LOUISVILLE, Ky. (BP)–Beginning in Sunday school, children are taught a catchy song about Joshua and the battle of Jericho.
As the story goes, the city’s wall collapsed after Joshua and his troops marched around the city, blew their trumpets and let out a great shout.
Some scholars contend that it is simply a myth, but one Old Testament archaeologist, Bryant Wood, argues that archaeological evidence in the Palestinian region lines up precisely with the Old Testament story. Wood, an archaeologist with the Associates for Biblical Research and the editor of Bible and Spade magazine, gave a series of lectures Sept. 25-27 at Southern Baptist Theological Seminary. Wood contended that not only does archaeological evidence match the story of Jericho, but it also agrees with the biblical story of the city of Ai, which is found in the book of Joshua.
“Most scholars in the field of archaeology — and even in Old Testament studies — tend to put the findings of archaeology above what the Bible says,” he said. “So if there’s a discrepancy, they will say, ‘Well, it must be that the archaeology is correct and the Bible is wrong.’ That’s basically what you’ll read in most books – that the biblical story evidently never actually happened. It must simply be a legend or a folk tale.”
Wood, who holds to the inspiration and inerrancy of Scripture, said that the Bible should be the starting point for any archaeological expedition.
The controversy surrounding Jericho is over the date of the city’s existence and destruction. Biblical evidence would place the city’s destruction at 1400 B.C.
However, some scholars argue for a earlier date, leading them to conclude that the biblical narrative is wrong. In the 1930s, archaeologist John Garstang completed a dig at the site of the ancient city and concluded that the evidence pointed to the biblical date. Years later, British archaeologist Kathleen Kenyon examined Garstang’s findings and dated the city’s destruction at about 1550 B.C. – -some 150 years before the time of Joshua. Kenyon based her conclusions – which have established the standard academic position – on a type of pottery missing from the site.
But Wood said Kenyon’s revision of the dating was based on a superficial foundation at best.
“She based her dating not on what she actually found, but on what she didn’t find … a certain type of pottery which was not there,” he said. “So she concluded that nobody lived there [at Jericho] in the 15th century but admitted that the dig was in a poor [economically] part of town.”
Wood, an expert on certain types of pottery from this age, pointed out the unlikelihood of finding this particular type of pottery in a poorer section of the city.
Pointing to other evidence, Wood cited Joshua 6:20-24, which depicts the city as having been burned. Kenyon, he said, also found evidence of the city being burned.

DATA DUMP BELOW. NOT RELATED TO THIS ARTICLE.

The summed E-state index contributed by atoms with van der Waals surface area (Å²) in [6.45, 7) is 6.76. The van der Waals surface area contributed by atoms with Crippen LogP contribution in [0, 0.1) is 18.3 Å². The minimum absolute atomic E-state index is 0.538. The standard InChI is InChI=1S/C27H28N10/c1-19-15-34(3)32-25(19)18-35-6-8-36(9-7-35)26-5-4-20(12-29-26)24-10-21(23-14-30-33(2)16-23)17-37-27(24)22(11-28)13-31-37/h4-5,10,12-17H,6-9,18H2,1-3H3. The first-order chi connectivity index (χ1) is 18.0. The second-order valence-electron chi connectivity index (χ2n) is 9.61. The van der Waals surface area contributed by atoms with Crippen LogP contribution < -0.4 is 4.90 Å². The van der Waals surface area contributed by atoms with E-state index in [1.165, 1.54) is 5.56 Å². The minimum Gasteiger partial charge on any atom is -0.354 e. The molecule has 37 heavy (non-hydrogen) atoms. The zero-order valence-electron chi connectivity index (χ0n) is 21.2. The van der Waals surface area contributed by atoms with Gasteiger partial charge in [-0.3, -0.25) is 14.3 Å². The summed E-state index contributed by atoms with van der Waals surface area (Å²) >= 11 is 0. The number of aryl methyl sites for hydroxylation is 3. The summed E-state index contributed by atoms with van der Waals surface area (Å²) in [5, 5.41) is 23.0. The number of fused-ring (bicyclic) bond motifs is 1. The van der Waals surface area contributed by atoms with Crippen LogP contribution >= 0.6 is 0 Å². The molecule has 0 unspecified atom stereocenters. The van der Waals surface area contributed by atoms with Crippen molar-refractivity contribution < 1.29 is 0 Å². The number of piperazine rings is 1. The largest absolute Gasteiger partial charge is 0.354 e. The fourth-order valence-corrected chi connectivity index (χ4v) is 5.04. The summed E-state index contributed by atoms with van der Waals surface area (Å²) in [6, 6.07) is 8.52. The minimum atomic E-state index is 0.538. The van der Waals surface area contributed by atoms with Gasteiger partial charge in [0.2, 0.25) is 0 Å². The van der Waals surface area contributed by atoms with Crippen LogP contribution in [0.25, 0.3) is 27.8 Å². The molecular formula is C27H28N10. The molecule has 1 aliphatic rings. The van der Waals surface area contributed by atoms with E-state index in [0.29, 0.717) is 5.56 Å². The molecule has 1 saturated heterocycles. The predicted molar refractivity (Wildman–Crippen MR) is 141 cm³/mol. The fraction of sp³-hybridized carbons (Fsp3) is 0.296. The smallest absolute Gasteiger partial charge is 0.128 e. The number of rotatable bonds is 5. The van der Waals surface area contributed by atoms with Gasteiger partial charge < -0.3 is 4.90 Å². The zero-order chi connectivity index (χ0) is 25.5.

Archaeological evidence also exists for the existence of Rahab’s home, Wood said. According to the Bible, Rahab and her family were the lone Jericho residents allowed to live; her house was on the city wall. Wood said German archaeologists found evidence in 1907 that is consistent with the biblical description of her house.
Wood said both Kenyon and Garstang unearthed signs of an earthquake that toppled the city walls. This order coheres with the scriptural account of Joshua in which the walls of Jericho tumbled down by an act of God.
One key find came when archaeologists discovered at Jericho clay jars filled with grain, which was a valuable commodity in this region during biblical times. Scripture places the Israelite attack on Jericho during the harvest season. The grain offers perhaps the most compelling evidence of the truthfulness of the Old Testament account, Wood said.
“Grain was valuable and was never left in the city but was plundered,” Wood said. “The Bible says God commanded the Israelites not to plunder the city but to offer it to the Lord, and they left it. The siege of the city was during harvest time, so this agrees with biblical timing.”
Regarding Ai, the controversy surrounds its location. Ai was one of the royal cities of the Canaanites. It was the second Canaanite city taken by Israel according to the account in Joshua 8.
Archaeologists of the Associates for Biblical Research [ABR] have spent many years trying to determine the controversial sites of both these ancient cities. ABR is currently excavating Khirbet el-Maqatir – a site 10 miles north of Jerusalem – as a possible location of Ai. This excavation began in 1995.
Most archaeologists, however, disagree with the conclusions of Wood and ABR and argue that Joshua’s Ai was at the present-day site of et-Tell, some six-tenths of a mile from Khirbet el-Maqatir. Excavations have revealed a city gate and wall system. ABR is continuing to excavate these features as they uncover the layout of this 15th-century B.C. Canaanite fortress, Wood said.
Wood gave two lines of evidence for placing Ai at el-Maqatir: the topographical witness found in Joshua 7-8 which is consistent with the lay of the land there, and the archaeological research which coincides with Scripture.
It is possible that two historical cities — one mentioned in Genesis, one mentioned in Joshua — could have shared the name “Ai,” he said.
“It was not uncommon for cities to move around,” Wood said.
The Bryant Wood lectures can be heard on the seminary’s web page at http://www.sbts.edu/bryantwood.html.